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In this issue:
Construction Zones Remain Off-Limits
Science Today: New Measurement of the Unitarity Triangle
SLAC to Conduct Sitewide Business Continuity Study
John Weisend Takes His Leave—For Now

SLAC Today

Thursday - June 21, 2007

Construction Zones Remain Off-Limits

Linac Coherent Light Source (LCLS) construction activities at SLAC have been roaring on for months. Although it may be tempting to venture a peek behind the fence, the fevered activities at the job site make it a place of extraordinary danger for unauthorized persons. All construction zones are clearly marked and access regulations will be strictly enforced.

As a reminder, the construction site is strictly off limits to everyone unless accompanied by a LCLS University Technical Representative (UTR). The site is not available for tours. If you have official business and need access to the job site, please contact Lee Anne DeWan at the LCLS Conventional Facilities Main Office (x4400) for more information.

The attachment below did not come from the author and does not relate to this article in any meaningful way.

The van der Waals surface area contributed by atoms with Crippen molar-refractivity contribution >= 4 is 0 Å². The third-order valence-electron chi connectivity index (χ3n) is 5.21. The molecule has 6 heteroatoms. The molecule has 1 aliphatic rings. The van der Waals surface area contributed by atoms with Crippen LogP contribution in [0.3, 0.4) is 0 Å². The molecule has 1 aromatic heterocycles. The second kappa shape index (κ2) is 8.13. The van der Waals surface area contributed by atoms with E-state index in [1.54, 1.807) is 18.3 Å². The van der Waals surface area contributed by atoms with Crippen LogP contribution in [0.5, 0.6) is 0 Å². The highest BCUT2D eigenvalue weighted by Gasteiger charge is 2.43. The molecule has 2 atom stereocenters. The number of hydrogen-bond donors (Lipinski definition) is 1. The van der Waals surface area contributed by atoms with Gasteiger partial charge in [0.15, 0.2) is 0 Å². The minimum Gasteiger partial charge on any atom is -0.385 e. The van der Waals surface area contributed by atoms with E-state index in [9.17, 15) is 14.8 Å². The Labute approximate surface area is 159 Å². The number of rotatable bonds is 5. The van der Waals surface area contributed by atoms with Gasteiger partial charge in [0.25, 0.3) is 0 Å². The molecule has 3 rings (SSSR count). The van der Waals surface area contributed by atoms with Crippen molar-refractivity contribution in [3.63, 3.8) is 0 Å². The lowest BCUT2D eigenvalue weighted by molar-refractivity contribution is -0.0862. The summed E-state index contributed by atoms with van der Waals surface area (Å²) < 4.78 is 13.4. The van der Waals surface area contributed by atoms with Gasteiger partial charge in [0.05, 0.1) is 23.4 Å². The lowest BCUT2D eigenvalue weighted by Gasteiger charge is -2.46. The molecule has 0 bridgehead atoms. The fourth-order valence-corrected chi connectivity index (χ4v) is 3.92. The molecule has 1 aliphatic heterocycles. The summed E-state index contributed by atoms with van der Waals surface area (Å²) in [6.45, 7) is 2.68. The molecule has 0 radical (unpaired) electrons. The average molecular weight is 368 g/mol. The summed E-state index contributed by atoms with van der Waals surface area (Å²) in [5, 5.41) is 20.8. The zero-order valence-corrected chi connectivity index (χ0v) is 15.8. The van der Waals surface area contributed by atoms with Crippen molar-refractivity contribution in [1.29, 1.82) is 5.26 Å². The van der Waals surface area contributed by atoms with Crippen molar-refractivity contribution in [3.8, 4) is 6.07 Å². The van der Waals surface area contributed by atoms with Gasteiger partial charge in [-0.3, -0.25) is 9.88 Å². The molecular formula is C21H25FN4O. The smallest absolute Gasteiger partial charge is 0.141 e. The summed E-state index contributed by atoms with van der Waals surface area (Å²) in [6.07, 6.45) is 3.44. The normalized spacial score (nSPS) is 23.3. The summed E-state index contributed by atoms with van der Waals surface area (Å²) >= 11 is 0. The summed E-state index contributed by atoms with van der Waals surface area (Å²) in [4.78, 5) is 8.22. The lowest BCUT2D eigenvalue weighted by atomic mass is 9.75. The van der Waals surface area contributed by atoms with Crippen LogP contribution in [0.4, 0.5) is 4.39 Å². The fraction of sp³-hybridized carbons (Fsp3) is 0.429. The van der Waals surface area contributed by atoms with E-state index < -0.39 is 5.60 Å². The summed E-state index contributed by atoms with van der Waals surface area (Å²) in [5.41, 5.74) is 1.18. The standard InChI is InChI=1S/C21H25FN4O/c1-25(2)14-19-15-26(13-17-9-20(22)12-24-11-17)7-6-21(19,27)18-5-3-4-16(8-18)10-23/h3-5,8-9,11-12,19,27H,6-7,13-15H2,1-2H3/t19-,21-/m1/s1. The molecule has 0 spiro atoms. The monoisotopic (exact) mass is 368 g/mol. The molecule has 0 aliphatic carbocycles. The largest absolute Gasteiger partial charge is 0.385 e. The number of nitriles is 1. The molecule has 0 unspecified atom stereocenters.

Even with an escort, the correct Personal Protective Equipment (PPE) must be worn at all times. PPE at a minimum includes steel-toed boots, reflective vest, hard hat and safety glasses, but special gear may be required as the construction environment varies. In addition to proper PPE and escort, access to the tunnel is limited only to those who have completed the proper tunnel safety training.

(Daily Column - Science Today)

New Measurement of the Unitarity Triangle

(Image - Unitarity Triangle)
The unitarity triangle.
(Image courtesy of CKMfitter collaboration.)

Using information obtained from detailed studies of B meson decays to K*0rho+ and rho+rho- can teach us about the tiny difference between matter and anti-matter. Our understanding of this phenomenon is encoded in three angles of a special triangle, called the unitarity triangle. These angles are called beta, alpha, and gamma. BaBar physicists have been able to constrain the second angle of the unitarity triangle to within seven degrees. This result is the culmination of over five years of work by BaBar in the pursuit of the angle alpha.